In 1836, another small group of six women sailed for St. Louis to teach the deaf and the Native Americans in the surrounding area. In the 180 years since then that the Sisters of St. Joseph have ministered in the United States, times have changed significantly as have the needs of the world. After nearly two centuries of ministry in this country, first building and serving in schools and hospitals, Sisters have now returned to the Spirit of our founding mothers whose vision was to do all the works of which women are capable and which will benefit the dear neighbor. “All the works of which women are capable”…That’s everything, right? We now still serve in schools on every level from daycare/pre-school to universities. We are nurses and healthcare providers of every kind but also artists and spiritual directors, house parents for the disabled or the homeless, musicians, lawyers, officers of organizations, and those whose primary ministry is prayer. We are strong women, not bowed by adversity, who make their voices heard for justice. We are also kind women, peaceful and caring of the poor, and caring as well for this beautiful world in which we live.

We are diverse lovers of God. Oh, yes! We are diverse! In becoming the Congregation of the Great Love of God, (a moniker that we often call on to define ourselves at our best), we have come to understand that diversity does not mean division but rather gives the possibility for growth at every turn so that we can grow together for the good of the world. Religious life is an awesome call, but it is just that: a call. And it is a mystery.

Most Sisters today would be able to speak about their call to some extent, but at the heart of things, definition is impossible. Why, for example, of the 45 young women in 1966 who were discerning their role in life, did five of us who entered the Sisters of St. Joseph move to the novitiate, take temporary vows, all the while continuing to discern the rightness of the call, and then take the step of professing lifelong dedication to God. Why us? If asked we might have to say: “It’s a mystery.” And it is God’s grace that has allowed it to unfold.

Today the life of a woman religious seems not so dissimilar from that of other women and in some ways that is quite true. We are indistinguishable these days from other women in our dress, our activities – and we work alongside other women and men in any number of professional roles. There are also many women I know who are not Consecrated Religious whom I consider much holier than I, although it is useless to judge that. Though the outer framework of our lives seems much like that of others, however, there is a significant difference. There are many women and men who cherish their faith and our religious rituals and whose love of God and prayer life are extraordinary, and yet the fullness of their lives does not abide in a religious community. Some of us, however, after an extended period of discernment come to the conclusion that religious life is, as one writer has expressed it, “the native country of their soul and nothing else can finally satisfy them.” I believe I can say with certainty that after fifty years of living the life, we would most assuredly agree with that statement.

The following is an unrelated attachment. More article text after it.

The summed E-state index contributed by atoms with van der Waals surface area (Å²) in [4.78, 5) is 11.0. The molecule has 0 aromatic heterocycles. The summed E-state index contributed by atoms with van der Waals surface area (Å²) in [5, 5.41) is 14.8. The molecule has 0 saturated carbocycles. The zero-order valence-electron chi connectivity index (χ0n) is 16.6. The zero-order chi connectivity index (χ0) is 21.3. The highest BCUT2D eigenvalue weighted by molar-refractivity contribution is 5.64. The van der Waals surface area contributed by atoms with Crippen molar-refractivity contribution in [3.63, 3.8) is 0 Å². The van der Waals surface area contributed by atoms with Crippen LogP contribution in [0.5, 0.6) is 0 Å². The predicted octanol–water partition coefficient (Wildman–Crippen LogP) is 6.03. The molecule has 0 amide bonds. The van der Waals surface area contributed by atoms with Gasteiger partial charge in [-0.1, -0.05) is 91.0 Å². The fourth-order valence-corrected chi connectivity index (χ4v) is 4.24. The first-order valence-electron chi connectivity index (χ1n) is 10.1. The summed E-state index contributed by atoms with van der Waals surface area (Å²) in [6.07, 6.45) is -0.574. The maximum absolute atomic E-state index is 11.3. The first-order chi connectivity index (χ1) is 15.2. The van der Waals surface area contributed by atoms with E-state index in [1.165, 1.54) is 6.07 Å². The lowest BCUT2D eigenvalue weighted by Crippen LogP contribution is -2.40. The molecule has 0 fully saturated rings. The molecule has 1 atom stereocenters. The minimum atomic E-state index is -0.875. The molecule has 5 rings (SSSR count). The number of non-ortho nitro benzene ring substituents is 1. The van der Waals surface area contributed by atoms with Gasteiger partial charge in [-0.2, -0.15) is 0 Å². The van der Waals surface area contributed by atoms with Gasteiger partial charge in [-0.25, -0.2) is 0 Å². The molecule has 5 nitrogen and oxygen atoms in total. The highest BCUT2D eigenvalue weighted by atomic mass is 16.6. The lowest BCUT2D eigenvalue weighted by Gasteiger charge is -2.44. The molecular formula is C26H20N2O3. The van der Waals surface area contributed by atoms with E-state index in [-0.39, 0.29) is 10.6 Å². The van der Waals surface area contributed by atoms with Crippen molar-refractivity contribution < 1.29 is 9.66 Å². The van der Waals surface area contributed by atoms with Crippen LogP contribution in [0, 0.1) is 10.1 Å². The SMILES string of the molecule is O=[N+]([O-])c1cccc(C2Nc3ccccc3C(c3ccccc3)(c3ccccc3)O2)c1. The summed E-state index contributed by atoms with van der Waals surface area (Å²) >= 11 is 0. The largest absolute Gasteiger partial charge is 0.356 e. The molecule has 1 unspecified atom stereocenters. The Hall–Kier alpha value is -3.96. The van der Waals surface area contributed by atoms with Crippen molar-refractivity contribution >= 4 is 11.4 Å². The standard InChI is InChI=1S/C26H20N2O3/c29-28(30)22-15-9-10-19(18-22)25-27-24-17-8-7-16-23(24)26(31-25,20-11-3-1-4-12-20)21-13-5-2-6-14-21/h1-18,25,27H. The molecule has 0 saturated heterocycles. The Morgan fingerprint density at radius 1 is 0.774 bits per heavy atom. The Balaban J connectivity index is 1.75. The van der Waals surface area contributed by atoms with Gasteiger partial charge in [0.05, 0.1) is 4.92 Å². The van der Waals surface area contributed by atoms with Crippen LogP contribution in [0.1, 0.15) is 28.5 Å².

A Cry Heard in Ramah


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asyrianboyToday is not a happy remembrance in the calendar of Church feasts. It is the commemoration of “the Holy Innocents,” the victims of Herod’s massacre of all the baby boys under two years old. Herod was determined to eliminate the possibility that someone – a “new-born” king (Jesus) – would usurp his power. Since he had no idea of where that child might be found, his rage prompted the terrible deed that left so many mothers bereft. It was a fruitless gesture, as violence always is, because Jesus and his parents were well on their way to Egypt when the massacre occurred.

This violence is replicated in our time whenever war and senseless killing happens around the world. I see in my mind’s eye faces of Syrian children in the bombed-out buildings in Aleppo. Closer to home are the images of Sandy Hook just five years ago this month. Although murder is always difficult to endure, the tragedy always seems more horrific when innocent children are killed almost before their lives have begun.

I am praying for parents today, especially for mothers who have lost a child for any reason or no reason at all. For those whose children die because of senseless violence, drug abuse, war, starvation, traffic or other accidents, suicide…so many causes that leave a gaping hole in the hearts of those left behind.

The poignant message of today’s gospel, which Matthew (MT 2:18) saw as
the fulfillment of Jeremiah’s prophecy, calls for our prayer for the sorrowing today. We cannot ignore the pain of his words that speak to the cry heard in our own day around the world: “A voice was heard in Ramah, sobbing and loud lamentation; Rachel weeping for her children, and she would not be consoled, since they were no more.”